When we arrived in Istanbul, the city unfolded itself to us as our taxi sped along the coast of the Marmara Sea, then the mouth of the Bosphorus. I probably didn't enjoy the unfurling view as much as I could have, since seat belts were non-optional, meaning: there weren't any. So I was using most of my energy on holding my kid as tightly as I could, and praying, as our tired-of-life driver raced the traffic lights. But the ruins, palaces, mosques with a thousand minarets, towers and lots and lots of water front did get a fair bit of my attention. It was like Rome, just times ten, hillier, more chaotic, and of course with a big dose of the East.
I had a sinking feeling though. I realized that Istanbul had been here all along, without me, when I could have been living my whole life here. Think of everything I have been missing!
We arrived in one piece at our incredibly lovely furnished apartment for the week (about 5 meters from the tower on the pic), replete with every modern amenity we needed plus a little courtyard filled with trees, bushes and flowers. Too bad it was still too cold to be enjoying morning coffees or late evening beers outside, but lovely still. There was a mosque just around the corner, so we got called to prayer morning, noon and night on very loud, very scratchy speakers. Oh my Allah, a sound.
The neighborhood was pretty happening. The city's main shopping drag wasn't far from our place, there were loads of quaint little shops selling everything from guitars to body lotions just around the corner, and cafés and restaurants were abundant. The two strapping young men we were there to visit in the first place, Peter and Martin, took us to the place from the video clip on our first evening. Very small and cozy, with homemade food and a very smiley proprietess, it did set the mood for our first trip to Asia Minor. The live music was just the icing on the cake.
I can't really remember our day to day itinerary, other than every day was action packed. There was a lot of walking to do, and that wasn't always easy. The streets are steep, narrow, sidewalks practically non-existant, and pedestrian crossings ditto. I shudder to think how life with a handicap must be here. We managed though, with courage and a prayer, to step into the street, in front of moving vehicles, with a stroller. We just followed the lead of the Istanbullus, and we were fine. It was only unnerving the first few days or so. They drive terribly as well. They all have the same symbol, either as a pendant or as a sticker on their vehicles, which wards off evil, thinking it will protect them from car crashes. Their traffic wreck rate is pretty high.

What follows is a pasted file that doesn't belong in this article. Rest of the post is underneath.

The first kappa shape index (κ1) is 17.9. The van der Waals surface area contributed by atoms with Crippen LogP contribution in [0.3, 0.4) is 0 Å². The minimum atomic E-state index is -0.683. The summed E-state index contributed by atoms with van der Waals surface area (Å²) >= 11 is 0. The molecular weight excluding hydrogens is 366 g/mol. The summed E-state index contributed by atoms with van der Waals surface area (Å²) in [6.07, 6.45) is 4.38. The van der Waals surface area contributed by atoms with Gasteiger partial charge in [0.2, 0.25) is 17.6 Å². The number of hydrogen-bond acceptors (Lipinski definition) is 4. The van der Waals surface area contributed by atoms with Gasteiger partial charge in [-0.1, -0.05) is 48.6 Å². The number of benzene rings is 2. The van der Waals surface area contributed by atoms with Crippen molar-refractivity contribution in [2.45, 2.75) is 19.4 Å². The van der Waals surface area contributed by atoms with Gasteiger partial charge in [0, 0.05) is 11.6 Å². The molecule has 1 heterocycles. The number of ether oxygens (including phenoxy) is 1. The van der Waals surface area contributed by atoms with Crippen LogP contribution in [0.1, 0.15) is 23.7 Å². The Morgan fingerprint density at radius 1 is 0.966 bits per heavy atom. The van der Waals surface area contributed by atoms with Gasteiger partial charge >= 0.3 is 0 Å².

To get to all the "fun stuff", we crossed the Galata Bridge (see pic), which is an attraction all of its own. It's propped with men and their fishing gear, catching small silvery fish, that truth be told were'nt all that meaty, and even shrimp. Istanbul is known for its seafood, which makes sense given the proximity to both the Marmara and Black Seas. But fish from the trafficked Bosphorus? I daresay it would be easier to throw out magnets on a line for all the heavy metals there must be in those creatures, but well, at least the diner can skip out on the iron supplements.
Downtown is the place for the "real" sightseeing. There are markets and mosques on every corner. Some wares were reminiscent of the stuff people flock to Asia to buy. Copy purses, belts etc. We headed for the bazaars, which albeit were touristy, but the spices and Turkish Delights were satisfactorily far from Bangkok. We bought pepper, rosemary and special marinating spices as well as some ceramics.
Notice the little Police Station in the midst of the Bazaar. Those are everywhere. On one hand, reassuring to be looked after, on the other, strange to be constantly monitored.
We naturally visited the Sultan's Palace and the two most famous mosques, the Blue and the Sophia. We did take lots of pictures, but attempts of capturing the insane beauty of the depth and the lavishness of the places are futile, so use your imagination. And then some.
The kid was pretty easy to please on these excursions. There was so much to look at, that he sat kind of stunned in his stroller while sights and sounds whirled around him. Turks are incredibly child-friendly, and while Danes love children too, it's still of a totally different caliber. They would stop us in our tracks to kiss, pat and coo to Dante. On one occasion, a young man came out of a kiosk with a soda and a chocolate bar, stopped immediately upon seeing Dante, shoved the chocolate into his chubby little hand, and went on his merry way. So there wasn't really time to be bored. And if Mikael and I sat too long over a cup of tea, there were luckily lots of small colourful sugar cubes to be stacked.